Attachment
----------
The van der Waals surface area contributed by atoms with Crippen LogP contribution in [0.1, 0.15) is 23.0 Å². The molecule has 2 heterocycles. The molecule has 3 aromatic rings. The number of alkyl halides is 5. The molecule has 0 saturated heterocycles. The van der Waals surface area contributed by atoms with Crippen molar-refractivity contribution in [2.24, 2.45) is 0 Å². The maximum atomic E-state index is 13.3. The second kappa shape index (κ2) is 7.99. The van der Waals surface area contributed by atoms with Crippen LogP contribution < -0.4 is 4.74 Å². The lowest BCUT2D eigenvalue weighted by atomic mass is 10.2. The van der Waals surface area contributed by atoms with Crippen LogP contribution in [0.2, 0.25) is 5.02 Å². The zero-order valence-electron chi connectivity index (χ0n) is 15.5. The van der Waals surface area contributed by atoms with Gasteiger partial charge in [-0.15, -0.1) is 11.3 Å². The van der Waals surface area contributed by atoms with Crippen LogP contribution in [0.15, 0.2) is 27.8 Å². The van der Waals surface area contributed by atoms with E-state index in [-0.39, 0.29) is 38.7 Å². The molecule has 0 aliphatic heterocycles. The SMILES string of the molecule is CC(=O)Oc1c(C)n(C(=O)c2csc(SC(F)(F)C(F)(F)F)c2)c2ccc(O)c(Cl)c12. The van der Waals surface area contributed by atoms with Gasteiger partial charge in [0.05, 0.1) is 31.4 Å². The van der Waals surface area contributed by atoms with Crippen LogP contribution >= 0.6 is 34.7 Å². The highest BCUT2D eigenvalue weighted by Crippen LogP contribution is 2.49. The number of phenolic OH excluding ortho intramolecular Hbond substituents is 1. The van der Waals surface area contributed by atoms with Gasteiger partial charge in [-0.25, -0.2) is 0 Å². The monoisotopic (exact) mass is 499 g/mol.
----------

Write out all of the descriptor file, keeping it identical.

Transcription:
The van der Waals surface area contributed by atoms with Crippen LogP contribution in [0.1, 0.15) is 23.0 Å². The molecule has 2 heterocycles. The molecule has 3 aromatic rings. The number of alkyl halides is 5. The molecule has 0 saturated heterocycles. The van der Waals surface area contributed by atoms with Crippen molar-refractivity contribution in [2.24, 2.45) is 0 Å². The maximum atomic E-state index is 13.3. The second kappa shape index (κ2) is 7.99. The van der Waals surface area contributed by atoms with Crippen LogP contribution < -0.4 is 4.74 Å². The lowest BCUT2D eigenvalue weighted by atomic mass is 10.2. The van der Waals surface area contributed by atoms with Crippen LogP contribution in [0.2, 0.25) is 5.02 Å². The zero-order valence-electron chi connectivity index (χ0n) is 15.5. The van der Waals surface area contributed by atoms with Gasteiger partial charge in [-0.15, -0.1) is 11.3 Å². The van der Waals surface area contributed by atoms with Crippen LogP contribution in [0.15, 0.2) is 27.8 Å². The van der Waals surface area contributed by atoms with E-state index in [-0.39, 0.29) is 38.7 Å². The molecule has 0 aliphatic heterocycles. The SMILES string of the molecule is CC(=O)Oc1c(C)n(C(=O)c2csc(SC(F)(F)C(F)(F)F)c2)c2ccc(O)c(Cl)c12. The van der Waals surface area contributed by atoms with Gasteiger partial charge in [0.05, 0.1) is 31.4 Å². The van der Waals surface area contributed by atoms with Crippen LogP contribution >= 0.6 is 34.7 Å². The highest BCUT2D eigenvalue weighted by Crippen LogP contribution is 2.49. The number of phenolic OH excluding ortho intramolecular Hbond substituents is 1. The van der Waals surface area contributed by atoms with Gasteiger partial charge in [-0.25, -0.2) is 0 Å². The monoisotopic (exact) mass is 499 g/mol.